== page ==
Digital Library of Georgia: Oral histories from Chinese-Americans living in Augusta now available. “The Digital Library of Georgia (DLG) is pleased to announce the availability of the Augusta Chinese-American Oral History Project… The collection, which belongs to the Augusta-Richmond County Public Library System (ARCPLS), contains 26 oral history interviews of of individuals who either immigrated to Augusta, Georgia from China, and/or grew up in Augusta during the early to mid-twentieth century.”
St. Olaf College: Website created at St. Olaf provides resources on rural immigration. “Nearly a decade ago, St. Olaf College Professor of Political Science Kathy Tegtmeyer Pak began pairing students in her Immigration and Citizenship course with organizations working to integrate immigrants into rural communities. Students conducted interviews with the organizations, consulted with experts, and reviewed the latest research on immigration to rural parts of the United States, which has increased dramatically over the past two decades. What, they asked local leaders, should — and could — their community do to welcome immigrants?”
Nieman Journalism Lab: Is there really data that heavy Facebook use caused…erm, is correlated with…erm, is linked to real-life hate crimes?. “It’s a narrative that feels right — there’s a lot of hateful shit posted on Facebook, and that avalanche of content eventually whips up very engaged users into a hateful frenzy that pushes them over the edge in real life. The Times story has real anecdotes of people going through this transformation, and others witnessing these transformations in their communities. But it leans on this working paper to neaten the narrative, and reality is anything but neat.”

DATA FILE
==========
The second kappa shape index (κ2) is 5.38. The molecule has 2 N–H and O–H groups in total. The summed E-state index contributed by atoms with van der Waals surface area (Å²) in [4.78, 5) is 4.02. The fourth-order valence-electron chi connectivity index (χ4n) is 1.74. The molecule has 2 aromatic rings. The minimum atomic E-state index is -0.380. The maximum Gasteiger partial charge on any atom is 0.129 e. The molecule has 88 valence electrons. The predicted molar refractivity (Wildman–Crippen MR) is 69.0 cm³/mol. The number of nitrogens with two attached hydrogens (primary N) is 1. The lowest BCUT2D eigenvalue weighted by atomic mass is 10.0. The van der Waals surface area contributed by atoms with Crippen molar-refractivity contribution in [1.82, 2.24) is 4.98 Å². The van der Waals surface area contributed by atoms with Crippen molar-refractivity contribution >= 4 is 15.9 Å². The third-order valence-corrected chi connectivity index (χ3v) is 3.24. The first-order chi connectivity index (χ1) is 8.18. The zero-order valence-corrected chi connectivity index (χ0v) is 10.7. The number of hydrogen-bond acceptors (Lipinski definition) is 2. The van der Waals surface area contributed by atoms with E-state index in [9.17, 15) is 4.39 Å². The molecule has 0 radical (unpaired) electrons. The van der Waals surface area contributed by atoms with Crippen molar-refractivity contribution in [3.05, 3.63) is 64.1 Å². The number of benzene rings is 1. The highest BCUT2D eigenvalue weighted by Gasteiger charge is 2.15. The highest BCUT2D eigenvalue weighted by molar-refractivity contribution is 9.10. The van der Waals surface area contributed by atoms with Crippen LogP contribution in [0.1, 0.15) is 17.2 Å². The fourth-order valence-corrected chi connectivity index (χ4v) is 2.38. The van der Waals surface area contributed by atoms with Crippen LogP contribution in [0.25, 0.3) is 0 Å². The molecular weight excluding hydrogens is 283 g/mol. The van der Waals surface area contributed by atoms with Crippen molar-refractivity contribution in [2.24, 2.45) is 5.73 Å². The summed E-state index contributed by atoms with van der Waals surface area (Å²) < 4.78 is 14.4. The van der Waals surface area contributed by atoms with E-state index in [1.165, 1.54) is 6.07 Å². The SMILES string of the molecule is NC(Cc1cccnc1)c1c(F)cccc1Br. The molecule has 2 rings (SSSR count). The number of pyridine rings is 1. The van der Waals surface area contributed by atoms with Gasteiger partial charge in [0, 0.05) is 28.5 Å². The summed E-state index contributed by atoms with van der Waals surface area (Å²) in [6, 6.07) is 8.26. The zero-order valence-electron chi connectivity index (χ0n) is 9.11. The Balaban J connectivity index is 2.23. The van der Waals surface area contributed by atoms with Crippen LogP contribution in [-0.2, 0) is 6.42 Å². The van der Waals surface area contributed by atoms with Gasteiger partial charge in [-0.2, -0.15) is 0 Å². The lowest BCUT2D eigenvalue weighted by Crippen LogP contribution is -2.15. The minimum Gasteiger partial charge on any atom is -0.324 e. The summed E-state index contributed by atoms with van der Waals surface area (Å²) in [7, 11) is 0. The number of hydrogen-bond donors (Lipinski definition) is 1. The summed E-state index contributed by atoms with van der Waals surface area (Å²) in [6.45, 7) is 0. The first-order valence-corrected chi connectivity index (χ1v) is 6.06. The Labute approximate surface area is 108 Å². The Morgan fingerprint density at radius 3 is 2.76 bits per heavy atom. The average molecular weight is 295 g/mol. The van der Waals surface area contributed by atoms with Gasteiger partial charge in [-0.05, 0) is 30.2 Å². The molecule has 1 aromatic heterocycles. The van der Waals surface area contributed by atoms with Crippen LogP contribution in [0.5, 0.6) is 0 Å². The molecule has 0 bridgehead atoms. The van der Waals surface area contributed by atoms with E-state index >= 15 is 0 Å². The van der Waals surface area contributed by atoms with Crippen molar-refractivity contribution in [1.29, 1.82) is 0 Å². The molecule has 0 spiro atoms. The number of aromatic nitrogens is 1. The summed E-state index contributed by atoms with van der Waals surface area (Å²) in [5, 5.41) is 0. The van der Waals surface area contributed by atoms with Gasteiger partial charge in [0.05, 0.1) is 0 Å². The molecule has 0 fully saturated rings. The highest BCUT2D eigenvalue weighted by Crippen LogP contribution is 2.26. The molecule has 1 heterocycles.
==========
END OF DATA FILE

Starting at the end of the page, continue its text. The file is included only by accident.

Poynter: Here’s how an anti-refugee hoax went viral across Europe. “It was one of the biggest hoaxes in Europe this week — and a prime example of how hyperpartisan groups regularly take footage out of context. A minute-long video, now removed from YouTube, shows a group of veiled women in the water and a production crew standing on the beach. In Czech, a male voice claims that a TV news crew is staging a scene of drowning migrants on a beach in Ierapetra, Crete, in late July.” Because I don’t want to be part of the problem, let me add that this was absolutely not what the video was about. Please read the story for more.
Reveal: Lost on the border: A decade later, a man finds his father’s remains on Facebook. “Eliseo Cárdenas Sánchez was browsing Facebook late one night in March when he landed on a series of photos: snapshots of his father’s identification card and a small pile of bones. Cárdenas Sánchez suddenly realized he likely was looking at all that was left of his father, Eliseo Cárdenas Zetina, who disappeared after trying to cross the U.S.-Mexico border in 2008.” Please be warned that this article includes graphic images of human remains.
TechCrunch: Study ties Facebook engagement to attacks on refugees. “A study of circumstances and demographics attendant on attacks against refugees and immigrants in Germany has shown that Facebook use appears to be deeply linked with the frequency of violent acts. Far from being mere trolling or isolated expressions of controversial political opinions, spikes in anti-refugee posts were predictive of violent crimes against those groups.”
FamilySearch: Expanded Ellis Island Immigrant Records 1820-1957 Online. “What do over a 100 million Americans have in common? Their ancestors immigrated through Ellis Island or one of the New York Harbor immigration stations that preceded it. FamilySearch and The Statue of Liberty-Ellis Island Foundation, Inc. announced today the entire collection of Ellis Island New York Passenger Arrival Lists from 1820 to 1957 are now available online on both websites giving the opportunity to the descendants of over 100 million arrivals to discover their ancestors quicker and free of charge.”